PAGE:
The sound of SULS
If you’re reading this, it means UniGate has died. Just kidding – it means that the final vote has been cast on the 2013 Sydney University Law Society election and a result is nigh. Although you could be forgiven for wondering why a simple faculty society election has a two-week campaign period, spending cap and t-shirts, as SULS people seem to hate Honi commenting on, SULS has a pretty epic budget, and an epic election to match. The election hasn’t been all that Drumatic, and indeed the t-shirts of both tickets were certainly very Fetching.
The two tickets, Drum and Fetch, are close together on the rainbow (pink and lavender, what) but yards apart on campaigning techniques. Drum, led by current SULS VP and SRC Exec member James Higgins and managed by arch-hack Alistair Stephenson, has gone down the traditional route of posters, t-shirts (85 of them, which is still less than Fetch’s 100), a Facebook page, a website and a few videos. But Fetch, led by second-year SULS Queer Officer Matt Yeldham, is doing its best to make Fetch happen. In what the Gate believes to be a first for student elections, Fetch has released its very own ringtone, recorded by Law student Meri Amber. Fetch is also promising an app, something the 2013 Honi Soit team can assure them is far easier to promise than to deliver (Eds’ note: our Android app is coming out next week, we promise). And in its final innovation, Fetch put on a ‘Chat with Matt’, where Law students could send in questions to Fetch’s Pres candidate for him to answer via webcam at the awkward time of 8pm on a Saturday night. The Gate was busy doing something fun at the time and only managed to tune in half an hour after the starting time, by which point the Chat was already over. Fetch has also managed to squeeze full-colour posters and glossy flyers into the $750 spending cap.
One area where Fetch hasn’t innovated, however, is its videos, with several online commentators pointing out that Fetch’s flagship video and the 2012 Voice for UNSW SRC video have the same weird cinematography and the exact same song. When asked about it on Twitter, @fetchforsuls responded: “there certainly was some inspiration from other videos already on YouTube. #efficient”. If efficiency was their guiding principle, we’re not sure why they went on to make 17 more videos.
On a more serious note, Electoral Officer Kathleen Heath has confirmed that she received evidence about members of the Fetch ticket soliciting support for their campaign prior to the campaign commencement date. She made a ruling that this was prohibited by the Electoral Regulations and required that members of Fetch contact any students who received such messages and issue a formal acknowledgement of their breach.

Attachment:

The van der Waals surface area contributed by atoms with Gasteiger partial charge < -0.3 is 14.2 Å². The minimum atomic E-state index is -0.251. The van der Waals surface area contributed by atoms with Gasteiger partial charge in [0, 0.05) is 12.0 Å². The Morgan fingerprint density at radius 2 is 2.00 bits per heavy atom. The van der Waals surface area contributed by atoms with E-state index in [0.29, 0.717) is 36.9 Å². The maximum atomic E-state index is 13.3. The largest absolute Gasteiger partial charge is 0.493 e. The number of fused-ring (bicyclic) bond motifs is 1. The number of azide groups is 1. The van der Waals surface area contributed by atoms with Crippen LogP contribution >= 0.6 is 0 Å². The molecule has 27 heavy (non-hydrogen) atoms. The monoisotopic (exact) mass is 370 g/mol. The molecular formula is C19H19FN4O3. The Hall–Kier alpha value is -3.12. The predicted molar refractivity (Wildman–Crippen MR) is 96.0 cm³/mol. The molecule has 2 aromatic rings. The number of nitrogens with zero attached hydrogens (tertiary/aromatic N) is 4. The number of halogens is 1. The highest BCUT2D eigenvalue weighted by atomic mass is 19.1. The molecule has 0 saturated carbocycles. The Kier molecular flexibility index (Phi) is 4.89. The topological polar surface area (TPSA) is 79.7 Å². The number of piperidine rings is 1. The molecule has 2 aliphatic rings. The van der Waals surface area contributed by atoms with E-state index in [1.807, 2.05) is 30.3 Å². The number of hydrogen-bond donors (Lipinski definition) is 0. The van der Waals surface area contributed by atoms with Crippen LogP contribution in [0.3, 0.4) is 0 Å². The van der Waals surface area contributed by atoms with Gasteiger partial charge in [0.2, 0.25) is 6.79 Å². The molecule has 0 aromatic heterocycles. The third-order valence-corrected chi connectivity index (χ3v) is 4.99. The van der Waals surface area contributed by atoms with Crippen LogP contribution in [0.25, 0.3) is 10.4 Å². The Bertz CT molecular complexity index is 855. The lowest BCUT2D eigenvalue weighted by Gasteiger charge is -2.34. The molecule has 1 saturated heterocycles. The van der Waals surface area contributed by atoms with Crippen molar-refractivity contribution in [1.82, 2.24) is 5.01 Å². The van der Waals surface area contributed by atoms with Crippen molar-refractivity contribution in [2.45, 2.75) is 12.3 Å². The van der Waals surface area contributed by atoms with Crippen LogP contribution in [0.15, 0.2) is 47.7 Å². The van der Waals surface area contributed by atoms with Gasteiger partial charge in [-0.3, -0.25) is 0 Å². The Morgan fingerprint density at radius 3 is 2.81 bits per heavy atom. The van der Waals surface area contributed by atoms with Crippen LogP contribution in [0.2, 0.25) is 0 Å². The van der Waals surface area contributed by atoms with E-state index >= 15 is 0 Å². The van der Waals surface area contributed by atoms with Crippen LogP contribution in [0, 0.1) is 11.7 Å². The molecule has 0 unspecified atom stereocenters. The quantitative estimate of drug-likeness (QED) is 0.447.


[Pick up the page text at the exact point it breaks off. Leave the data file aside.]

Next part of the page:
USYD students stack UTS elections
A quick look-around UTS this week and you’d be forgiven for thinking it had become a satellite campus for Sydney Uni. UTS is one of the few campuses left in the state that continues to have an ‘open campus’ for their student elections – that is, non-students can campaign.
This makes the campus ripe for the proxy war student factions wage every year. National student factions such as the National Labor Students (Labor Left), Student Unity (Labor Right), and Socialist Alternative have a lot to gain from UTS, with 7 National Union of Students delegates up for grabs.
Discounting the infamous Master Shang and the joke ticket Legion of Spoon, the two major tickets – Elevate and Grassroots – are recruiting campaigners from other campuses, primarily Sydney Uni.
Although Grassroots, headed by presidential hopeful Andy Zephyr, has a few members of Socialist Alternative flown in from other states, it pales in comparison to Elevate, backed by NLS and Unity. Rumours suggest that up to 40 campaigners from interstate, helping out at the Miranda by-election, were asked to stick around to help out the Elevate candidate Alison Whittaker.
In a not-so-surprising twist, members of the breakaway Sydney Labor Students factions are aiding Grassroots at UTS in order to help break NLS’s presidential winning streak, meaning that NLS at their last stronghold in NSW.
Rumours also suggest that Sydney University campaigners will mill around and make snarky comments about the UTS campus. The Gate will report on these incidents from the ground.
Alas, the end has come too soon; the Gate says goodbye to print. For more in the coming weeks, see honisoit.com